For his first clinical experience, Carman was assigned to a fifth-grade class at Donoghue Charter School on Chicago’s South Side last fall. His two mentors at the school regularly observed him and offered feedback on both lesson plans and actual lessons. Carman was also formally observed twice a semester by Bill Kennedy, a former New York City teacher who oversees the work of mentors and who coaches UTEP graduates in their first three years of teaching. Such ongoing professional support—in the form of teacher leadership training, professional-development workshops and in-classroom coaching—is a critical component of UTEP and other residency programs.
In his second clinical experience, which ran from January until May 2011, Carman taught math and language arts to seventh-graders at Rachel Carson Elementary School, where more than 90 percent of students are Latino and 99 percent are low-income.
Starting in September, Carman will be teaching sixth grade at Chicago Quest, a new charter school that will open its doors to sixth- and seventh-graders this fall. It will eventually serve students in grades 6-12, just like its sister school in New York City, Quest to Learn, which opened to sixth-graders two years ago. Both schools capitalize on digital media and technology, as well as children’s innate interest in games. “Mission critical at Quest is a translation of the underlying form of games into a powerful pedagogical model for its 6-12th graders,” the Quest to Learn website reads.
Two other UTEP students, Audrey Edwards and Danielle Haney, interned at the University of Chicago’s North Kenwood/Oakland Charter School. Both say the feedback they got from mentors—and from watching themselves on videotape—was essential to their preparation, and both believe UTEP’s emphasis on self-reflection is important.
Edwards, whose undergraduate major was in comparative human development, advises those thinking about a career in teaching “to go to a place where you’re not going to be thrown into a classroom unprepared. … Go to a place where you are able to watch good teachers.”
Haney, a 2004 graduate of the University of Iowa, adds that “observation is really important,” and cautions those considering the classroom to “make sure it’s really what you want to do—it’s intense.”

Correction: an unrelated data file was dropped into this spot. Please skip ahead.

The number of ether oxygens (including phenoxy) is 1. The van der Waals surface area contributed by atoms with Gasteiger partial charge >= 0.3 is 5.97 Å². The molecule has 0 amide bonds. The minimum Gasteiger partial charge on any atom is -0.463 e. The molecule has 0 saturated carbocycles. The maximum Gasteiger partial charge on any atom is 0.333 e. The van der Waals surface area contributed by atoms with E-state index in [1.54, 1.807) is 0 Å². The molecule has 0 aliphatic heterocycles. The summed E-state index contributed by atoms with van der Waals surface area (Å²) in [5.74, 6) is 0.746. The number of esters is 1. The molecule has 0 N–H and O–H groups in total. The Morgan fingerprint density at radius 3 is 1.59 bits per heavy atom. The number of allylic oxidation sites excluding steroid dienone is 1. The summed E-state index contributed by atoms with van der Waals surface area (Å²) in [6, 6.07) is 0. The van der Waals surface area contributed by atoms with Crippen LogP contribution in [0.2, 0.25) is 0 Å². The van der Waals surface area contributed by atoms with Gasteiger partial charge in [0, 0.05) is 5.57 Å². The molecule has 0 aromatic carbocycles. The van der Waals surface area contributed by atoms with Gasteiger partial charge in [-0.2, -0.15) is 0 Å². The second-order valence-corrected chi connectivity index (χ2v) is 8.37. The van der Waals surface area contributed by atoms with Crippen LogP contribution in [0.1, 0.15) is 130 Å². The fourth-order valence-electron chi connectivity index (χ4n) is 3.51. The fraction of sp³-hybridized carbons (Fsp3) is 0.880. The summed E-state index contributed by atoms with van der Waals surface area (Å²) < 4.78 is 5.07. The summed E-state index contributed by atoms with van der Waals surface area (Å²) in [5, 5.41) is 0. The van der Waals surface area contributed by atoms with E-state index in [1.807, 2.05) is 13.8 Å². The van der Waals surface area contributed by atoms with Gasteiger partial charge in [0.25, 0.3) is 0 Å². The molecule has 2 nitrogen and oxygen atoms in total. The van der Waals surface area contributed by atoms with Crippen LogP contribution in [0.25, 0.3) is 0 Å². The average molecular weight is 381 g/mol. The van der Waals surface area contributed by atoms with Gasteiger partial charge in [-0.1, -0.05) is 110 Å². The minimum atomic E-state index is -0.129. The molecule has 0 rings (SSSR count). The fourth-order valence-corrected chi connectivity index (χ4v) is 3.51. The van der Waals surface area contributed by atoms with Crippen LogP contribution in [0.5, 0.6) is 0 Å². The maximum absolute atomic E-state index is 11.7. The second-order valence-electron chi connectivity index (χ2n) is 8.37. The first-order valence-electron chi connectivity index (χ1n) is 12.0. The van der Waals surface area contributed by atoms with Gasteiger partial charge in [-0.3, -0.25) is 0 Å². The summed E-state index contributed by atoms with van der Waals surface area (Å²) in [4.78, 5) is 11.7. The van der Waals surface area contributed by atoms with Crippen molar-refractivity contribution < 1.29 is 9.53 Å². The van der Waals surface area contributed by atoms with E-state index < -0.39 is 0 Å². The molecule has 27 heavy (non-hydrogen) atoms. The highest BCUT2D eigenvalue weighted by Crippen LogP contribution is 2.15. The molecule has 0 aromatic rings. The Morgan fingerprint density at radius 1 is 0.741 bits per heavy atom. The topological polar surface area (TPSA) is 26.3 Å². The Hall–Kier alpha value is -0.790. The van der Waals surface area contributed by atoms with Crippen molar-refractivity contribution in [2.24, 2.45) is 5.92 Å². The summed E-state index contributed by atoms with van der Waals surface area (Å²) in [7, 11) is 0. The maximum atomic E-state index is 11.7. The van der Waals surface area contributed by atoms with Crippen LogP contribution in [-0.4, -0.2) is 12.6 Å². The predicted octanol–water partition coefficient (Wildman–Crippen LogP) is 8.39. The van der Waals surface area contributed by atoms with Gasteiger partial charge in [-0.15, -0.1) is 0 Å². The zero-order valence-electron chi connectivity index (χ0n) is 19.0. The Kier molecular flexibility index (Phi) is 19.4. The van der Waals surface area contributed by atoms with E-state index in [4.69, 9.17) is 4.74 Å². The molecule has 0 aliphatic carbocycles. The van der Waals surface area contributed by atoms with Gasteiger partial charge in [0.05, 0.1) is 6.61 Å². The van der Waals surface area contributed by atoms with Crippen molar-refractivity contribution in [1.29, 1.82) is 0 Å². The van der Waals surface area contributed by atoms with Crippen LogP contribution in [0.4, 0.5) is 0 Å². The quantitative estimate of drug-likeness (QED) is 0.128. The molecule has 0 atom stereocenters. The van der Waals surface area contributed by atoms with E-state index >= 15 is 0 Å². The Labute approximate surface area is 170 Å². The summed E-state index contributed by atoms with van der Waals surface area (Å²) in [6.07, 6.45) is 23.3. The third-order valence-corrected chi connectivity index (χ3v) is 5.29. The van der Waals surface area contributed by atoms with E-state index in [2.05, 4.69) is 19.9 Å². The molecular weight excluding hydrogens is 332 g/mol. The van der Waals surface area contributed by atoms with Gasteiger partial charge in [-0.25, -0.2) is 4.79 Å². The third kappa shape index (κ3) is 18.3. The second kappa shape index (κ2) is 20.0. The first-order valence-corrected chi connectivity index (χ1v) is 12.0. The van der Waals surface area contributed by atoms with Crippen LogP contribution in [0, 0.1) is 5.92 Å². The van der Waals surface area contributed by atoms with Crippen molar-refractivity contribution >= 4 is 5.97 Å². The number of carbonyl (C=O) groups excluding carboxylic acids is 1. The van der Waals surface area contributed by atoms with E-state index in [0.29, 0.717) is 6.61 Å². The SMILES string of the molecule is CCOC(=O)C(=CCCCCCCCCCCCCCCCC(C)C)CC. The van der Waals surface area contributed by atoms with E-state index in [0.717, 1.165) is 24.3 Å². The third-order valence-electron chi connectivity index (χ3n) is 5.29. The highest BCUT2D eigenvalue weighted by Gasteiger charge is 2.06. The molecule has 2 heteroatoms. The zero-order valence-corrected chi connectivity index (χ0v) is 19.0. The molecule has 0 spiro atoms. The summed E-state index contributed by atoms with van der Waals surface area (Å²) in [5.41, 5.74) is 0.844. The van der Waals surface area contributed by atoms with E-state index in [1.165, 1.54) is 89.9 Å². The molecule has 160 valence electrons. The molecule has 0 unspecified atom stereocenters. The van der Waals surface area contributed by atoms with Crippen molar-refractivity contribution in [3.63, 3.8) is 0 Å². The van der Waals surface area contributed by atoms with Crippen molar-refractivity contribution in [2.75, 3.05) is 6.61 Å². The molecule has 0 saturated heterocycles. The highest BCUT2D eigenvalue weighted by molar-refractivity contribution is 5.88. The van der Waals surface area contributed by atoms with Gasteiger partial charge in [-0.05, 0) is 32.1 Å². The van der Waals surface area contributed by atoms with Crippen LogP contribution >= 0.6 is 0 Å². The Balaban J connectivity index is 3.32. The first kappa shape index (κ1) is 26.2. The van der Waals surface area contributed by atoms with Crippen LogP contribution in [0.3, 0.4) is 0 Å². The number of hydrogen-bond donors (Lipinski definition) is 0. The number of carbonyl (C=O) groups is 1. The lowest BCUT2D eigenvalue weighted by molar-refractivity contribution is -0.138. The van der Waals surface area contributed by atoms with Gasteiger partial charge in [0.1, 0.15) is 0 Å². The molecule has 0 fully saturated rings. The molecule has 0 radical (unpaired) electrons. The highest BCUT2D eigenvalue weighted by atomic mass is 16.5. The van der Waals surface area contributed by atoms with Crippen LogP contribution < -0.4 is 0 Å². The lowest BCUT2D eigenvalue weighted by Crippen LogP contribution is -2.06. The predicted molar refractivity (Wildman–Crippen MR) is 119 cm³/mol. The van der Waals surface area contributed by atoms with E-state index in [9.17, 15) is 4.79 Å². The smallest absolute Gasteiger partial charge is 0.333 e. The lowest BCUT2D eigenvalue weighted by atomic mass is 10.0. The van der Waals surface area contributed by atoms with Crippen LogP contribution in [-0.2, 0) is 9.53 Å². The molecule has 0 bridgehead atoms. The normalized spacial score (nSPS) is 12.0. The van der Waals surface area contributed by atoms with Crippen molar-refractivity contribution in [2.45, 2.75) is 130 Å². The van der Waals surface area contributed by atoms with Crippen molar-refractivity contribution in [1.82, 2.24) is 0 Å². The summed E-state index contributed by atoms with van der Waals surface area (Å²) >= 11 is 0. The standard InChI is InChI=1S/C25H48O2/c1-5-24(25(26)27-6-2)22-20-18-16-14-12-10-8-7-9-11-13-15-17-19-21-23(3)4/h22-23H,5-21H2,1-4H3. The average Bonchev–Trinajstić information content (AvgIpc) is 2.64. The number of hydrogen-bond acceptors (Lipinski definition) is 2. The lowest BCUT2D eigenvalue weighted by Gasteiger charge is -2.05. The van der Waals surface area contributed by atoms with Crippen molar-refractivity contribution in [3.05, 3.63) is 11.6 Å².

The federal government’s investment has led to the creation of teacher-residency programs around the country. Montclair State University in New Jersey, in partnership with the Newark Public Schools, started two urban-residency programs in 2010. A 12-month program is geared toward those wishing to teach secondary math or science, and it comes with a $26,000 stipend. An 18-month program prepares early-childhood and elementary teachers—who also earn special-education credentials—and those who enroll receive a $39,000 stipend. Additionally, in exchange for a three-year commitment to teach in Newark schools after graduation, Montclair State charges no tuition or fees for these programs. Graduates earn a master’s degree and state certification.
Teachers College, Columbia University, in New York City is home to another new teacher-residency program. A. Lin Goodwin, its director, says programs like hers give aspiring teachers “support and space to be learners of teaching—to be deeply engaged with students at the same time that they are deeply engaged as students.” Such a structure helps ensure that “neophyte teachers are learning from children, not on them,” Goodwin says, which is a key difference she sees between teacher-residency programs and alternate pathways like TFA.
Recent graduate Jenny Field, 46, settled on the Teachers College program because it emphasized support, collaboration and a “gradual integration into the classroom,” not immediate immersion. The London native—who has turned to teaching after a career in the art world—earned her certification in special education, an area that suffers from chronic shortages of qualified teachers.
Of her student-teaching experience, Field said, “When I had a disruptive classroom, my supervisor and my mentor-teacher didn’t make me feel intimidated or nervous that it was my failing. It was understood that these are the challenges, and we had a solid support network. … Now I feel like I can really handle anything.”
Vol. 30, Issue 36